Affidavits and other documents of former State Security Agency Director-General Arthur Fraser reveal that the South African government has been conducting mass surveillance on all communications in the country. This was filed in 2017 during the court case on the South African nonprofit investigative journalism organization, the amaBhungane Centre for Investigative Journalism.

Interestingly, the mass surveillance has been happening since 2008. In the said affidavit, South Africa’s State Security Agency said that the Signal Intelligence collection process is formed by the National Intelligence Priorities and this includes imminent and anticipated threats. The surveillance was supposedly designed to cover information about organized crime and acts of terrorism. It even involves surveillance on food security, water security, and even illegal financial flows.

The report also revealed that the South African government has done bulk interception of Internet traffic by way of tapping into fiber-optic cables under the sea. What is not clear though is whether the surveillance covers all Internet traffic or limited only to some of the fiber cables.

The SSA said that the automated collection of data was specifically geared for foreign communications that pose threats to state security only. However, even the SSA admits to the fact that it will require human intervention to determine whether any communications that pass through the fiber cables are foreign or not. Hence, it would be difficult to distinguish between foreign and local communications.

Given that information, it is clear that the SSA has been collecting data and communications of South Africans without permission. This is considered an unconstitutional and illegal activity in the country. Unfortunately, the SSA is not worried about it and even commented that such surveillance is a common practice internationally.

While this is maybe quite alarming, it seems that the SSA is not bothered at all since it has been accused of widespread and indiscriminate surveillance back in 2017. amaBhungane even started legal proceedings after they’ve found out their editor’s communications were being recorded for six months. This resulted in the widespread revelations about widespread indiscriminate surveillance conducted by the SSA in South Africa.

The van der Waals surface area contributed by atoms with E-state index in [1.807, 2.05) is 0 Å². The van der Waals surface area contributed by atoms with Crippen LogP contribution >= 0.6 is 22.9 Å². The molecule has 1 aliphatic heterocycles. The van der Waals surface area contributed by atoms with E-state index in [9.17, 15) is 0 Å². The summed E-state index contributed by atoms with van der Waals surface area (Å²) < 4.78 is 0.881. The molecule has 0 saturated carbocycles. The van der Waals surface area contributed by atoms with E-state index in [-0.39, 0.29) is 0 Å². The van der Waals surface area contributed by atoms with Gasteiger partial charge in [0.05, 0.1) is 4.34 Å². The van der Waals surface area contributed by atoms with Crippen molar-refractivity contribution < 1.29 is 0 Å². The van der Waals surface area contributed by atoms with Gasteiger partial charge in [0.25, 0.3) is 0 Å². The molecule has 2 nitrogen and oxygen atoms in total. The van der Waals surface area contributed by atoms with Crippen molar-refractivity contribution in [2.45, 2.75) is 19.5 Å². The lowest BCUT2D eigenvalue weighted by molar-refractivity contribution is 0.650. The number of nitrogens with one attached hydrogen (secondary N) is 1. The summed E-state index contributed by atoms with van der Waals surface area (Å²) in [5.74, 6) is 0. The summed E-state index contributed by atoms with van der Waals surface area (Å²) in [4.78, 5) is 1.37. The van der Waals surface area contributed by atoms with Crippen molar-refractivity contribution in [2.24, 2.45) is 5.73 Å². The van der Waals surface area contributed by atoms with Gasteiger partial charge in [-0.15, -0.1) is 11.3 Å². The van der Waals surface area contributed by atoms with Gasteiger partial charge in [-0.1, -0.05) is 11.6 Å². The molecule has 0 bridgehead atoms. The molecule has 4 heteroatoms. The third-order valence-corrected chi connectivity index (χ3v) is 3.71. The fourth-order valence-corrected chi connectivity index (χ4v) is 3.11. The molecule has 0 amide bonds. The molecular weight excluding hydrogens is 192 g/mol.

Cape Town named Africa’s leading digital city

By Lorine Towett for Wee Tracker

It is no doubt that Cape Town has continued to cement itself as Africa’s tech hub. The city boasts being home to a majority of South African startup firms with new companies opening shops almost on a monthly basis.

The South African city has been named Africa’s leading digital city and contributes the most to the Western Cape’s GDP.

The 2018 State of Cape Town Central City Report compiled by the Central City Improvement District (CCID), has highlighted the hard work of the City and its partners.

The report also shows that 50 percent of the country’s emerging tech companies are based in the Western Cape, a majority of which are in Cape Town. Owed to the fact that most tech firms are based in the South African capital, the city employs more people in the sector than anywhere else on the African continent.

Cape Town has earned approximately ZAR 5 Bn in foreign direct investment from the many international firms that have set shops within the city. The city’s economic activities contribute nearly three-quarters of the Western Cape’s GDP.

“The city and the CBD has geared itself to accommodate an emerging digitally savvy population that requires a business environment that offers good broadband connectivity, co-working spaces, accessibility and quality of lifestyle. The City Centre has all of these, and as a recognised digital city, the Cape Town CBD is well placed to support this vibrant new way of working,’ said CCID chairperson, Rob Kane.

In a bid to boost innovations in the thriving tech hub, the city has invested ZAR 1 Bn which will go into developing a telecommunication network which will provide data connection to various buildings and locations.

The broadband project is expected to be completed by 2020 and so far, 300 City-owned buildings have been connected.